The city of Chattanooga and its various collaborators, including Oak Ridge National Laboratory and the University of Tennessee at Chattanooga, have tackled individual issues and areas by creating digital twin projects.
The first, called “CTwin,” focused on one of the city’s major roadways to examine mobility-related energy use by building a digital representation of traffic signal infrastructure, says Comstock. Another ongoing project uses sensors and laser imaging at intersections to monitor pedestrian movements and compare it to vehicle traffic, in the interest of safety.
“If we know where pedestrians are in the intersection, and we know where cars are in the intersection, we can begin to mimic ‘near-miss’ activity,” Comstock says, by tracking pedestrians and bicyclists who alter their course to avoid cars.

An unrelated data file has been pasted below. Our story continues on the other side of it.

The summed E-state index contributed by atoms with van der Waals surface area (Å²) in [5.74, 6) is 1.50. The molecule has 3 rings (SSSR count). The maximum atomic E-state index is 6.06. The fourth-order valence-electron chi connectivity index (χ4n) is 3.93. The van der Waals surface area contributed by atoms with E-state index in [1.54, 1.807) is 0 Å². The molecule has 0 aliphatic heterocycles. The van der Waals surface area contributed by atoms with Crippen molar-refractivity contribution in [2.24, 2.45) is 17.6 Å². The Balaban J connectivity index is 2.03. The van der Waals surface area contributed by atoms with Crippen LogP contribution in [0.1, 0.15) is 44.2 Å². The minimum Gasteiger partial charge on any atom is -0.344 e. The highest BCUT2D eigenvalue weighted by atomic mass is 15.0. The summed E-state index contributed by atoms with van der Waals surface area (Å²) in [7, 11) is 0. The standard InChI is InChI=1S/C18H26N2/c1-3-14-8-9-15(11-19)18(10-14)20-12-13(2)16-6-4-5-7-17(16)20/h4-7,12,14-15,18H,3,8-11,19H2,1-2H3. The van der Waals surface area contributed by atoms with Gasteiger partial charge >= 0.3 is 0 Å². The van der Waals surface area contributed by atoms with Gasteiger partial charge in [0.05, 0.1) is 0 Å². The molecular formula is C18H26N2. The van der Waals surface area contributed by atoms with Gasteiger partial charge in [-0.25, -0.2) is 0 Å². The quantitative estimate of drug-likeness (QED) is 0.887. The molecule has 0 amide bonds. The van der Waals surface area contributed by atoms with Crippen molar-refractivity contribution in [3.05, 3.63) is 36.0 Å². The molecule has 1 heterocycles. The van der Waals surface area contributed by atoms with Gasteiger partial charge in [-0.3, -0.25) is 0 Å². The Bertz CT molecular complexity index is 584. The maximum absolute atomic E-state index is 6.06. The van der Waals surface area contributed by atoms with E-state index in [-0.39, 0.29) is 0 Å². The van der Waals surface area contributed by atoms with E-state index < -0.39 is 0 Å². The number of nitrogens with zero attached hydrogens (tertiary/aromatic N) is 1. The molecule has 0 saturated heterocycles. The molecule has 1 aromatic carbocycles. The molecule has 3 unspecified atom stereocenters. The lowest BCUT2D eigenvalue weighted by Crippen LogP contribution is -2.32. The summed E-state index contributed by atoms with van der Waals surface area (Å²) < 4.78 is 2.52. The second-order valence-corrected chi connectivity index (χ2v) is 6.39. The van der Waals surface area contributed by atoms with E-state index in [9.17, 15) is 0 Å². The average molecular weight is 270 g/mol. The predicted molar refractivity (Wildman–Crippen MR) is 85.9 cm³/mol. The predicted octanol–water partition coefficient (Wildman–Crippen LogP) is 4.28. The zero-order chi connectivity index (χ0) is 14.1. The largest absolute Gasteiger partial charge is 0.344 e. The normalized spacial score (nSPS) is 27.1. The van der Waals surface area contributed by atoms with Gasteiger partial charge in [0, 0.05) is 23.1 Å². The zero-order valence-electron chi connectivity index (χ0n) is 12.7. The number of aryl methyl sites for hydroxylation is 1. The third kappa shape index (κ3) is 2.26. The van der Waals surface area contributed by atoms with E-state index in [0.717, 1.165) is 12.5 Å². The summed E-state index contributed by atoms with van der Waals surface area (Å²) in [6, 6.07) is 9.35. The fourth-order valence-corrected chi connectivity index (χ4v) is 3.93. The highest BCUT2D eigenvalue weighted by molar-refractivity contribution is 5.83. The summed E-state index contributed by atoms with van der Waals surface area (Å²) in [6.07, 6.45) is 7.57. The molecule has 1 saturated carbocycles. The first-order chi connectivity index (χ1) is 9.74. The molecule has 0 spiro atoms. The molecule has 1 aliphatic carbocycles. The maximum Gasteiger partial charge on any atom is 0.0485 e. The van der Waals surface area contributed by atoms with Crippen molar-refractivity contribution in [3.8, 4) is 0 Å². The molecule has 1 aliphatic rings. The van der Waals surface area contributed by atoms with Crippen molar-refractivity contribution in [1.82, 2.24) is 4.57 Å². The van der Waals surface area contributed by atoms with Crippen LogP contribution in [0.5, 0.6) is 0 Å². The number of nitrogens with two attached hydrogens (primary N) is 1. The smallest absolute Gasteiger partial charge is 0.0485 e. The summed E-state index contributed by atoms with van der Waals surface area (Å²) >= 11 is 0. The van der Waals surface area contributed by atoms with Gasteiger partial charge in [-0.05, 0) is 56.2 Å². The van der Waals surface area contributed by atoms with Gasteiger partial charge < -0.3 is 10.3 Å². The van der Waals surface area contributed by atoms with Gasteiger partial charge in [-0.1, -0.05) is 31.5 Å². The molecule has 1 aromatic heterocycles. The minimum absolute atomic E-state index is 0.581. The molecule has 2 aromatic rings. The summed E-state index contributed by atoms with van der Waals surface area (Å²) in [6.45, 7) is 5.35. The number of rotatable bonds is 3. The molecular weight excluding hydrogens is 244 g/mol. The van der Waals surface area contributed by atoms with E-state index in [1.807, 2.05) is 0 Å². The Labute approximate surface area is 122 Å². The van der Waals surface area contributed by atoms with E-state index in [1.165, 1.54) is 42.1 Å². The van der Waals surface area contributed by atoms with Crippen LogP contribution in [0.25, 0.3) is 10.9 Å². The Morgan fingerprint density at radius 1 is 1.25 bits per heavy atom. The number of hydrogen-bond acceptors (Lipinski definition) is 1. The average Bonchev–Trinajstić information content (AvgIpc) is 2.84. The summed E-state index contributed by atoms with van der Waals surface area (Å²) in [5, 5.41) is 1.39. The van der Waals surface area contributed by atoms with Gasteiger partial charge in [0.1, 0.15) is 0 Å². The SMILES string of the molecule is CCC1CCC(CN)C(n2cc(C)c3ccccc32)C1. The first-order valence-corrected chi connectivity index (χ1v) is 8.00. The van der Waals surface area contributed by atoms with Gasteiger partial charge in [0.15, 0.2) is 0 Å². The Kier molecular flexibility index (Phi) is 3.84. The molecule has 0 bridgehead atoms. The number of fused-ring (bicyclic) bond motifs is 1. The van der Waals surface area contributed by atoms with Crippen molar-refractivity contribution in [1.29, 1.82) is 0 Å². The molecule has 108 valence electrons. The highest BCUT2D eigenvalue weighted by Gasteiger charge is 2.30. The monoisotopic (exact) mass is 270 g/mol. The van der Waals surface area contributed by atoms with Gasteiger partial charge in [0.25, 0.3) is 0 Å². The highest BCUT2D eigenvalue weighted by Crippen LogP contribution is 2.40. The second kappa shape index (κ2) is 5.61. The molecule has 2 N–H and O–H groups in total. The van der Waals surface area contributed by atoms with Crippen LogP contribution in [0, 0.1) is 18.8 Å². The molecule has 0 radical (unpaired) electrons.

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Unlike actual accidents, those near misses aren’t usually reported. Collecting data on them would provide more accurate information on how safe an intersection is, says Comstock, enabling him to figure out how to resolve issues.
Can this be scaled up for larger cities? “Bigger cities have bigger problems,” says Dr. Ville Lehtola, assistant professor at the University of Twente in the Netherlands. “But it’s also some of the same problems experienced by smaller cities … so if you do the planning well, there will be less risks and the actual operation costs of construction and other operations will be cheaper. Doing better planning pays off.”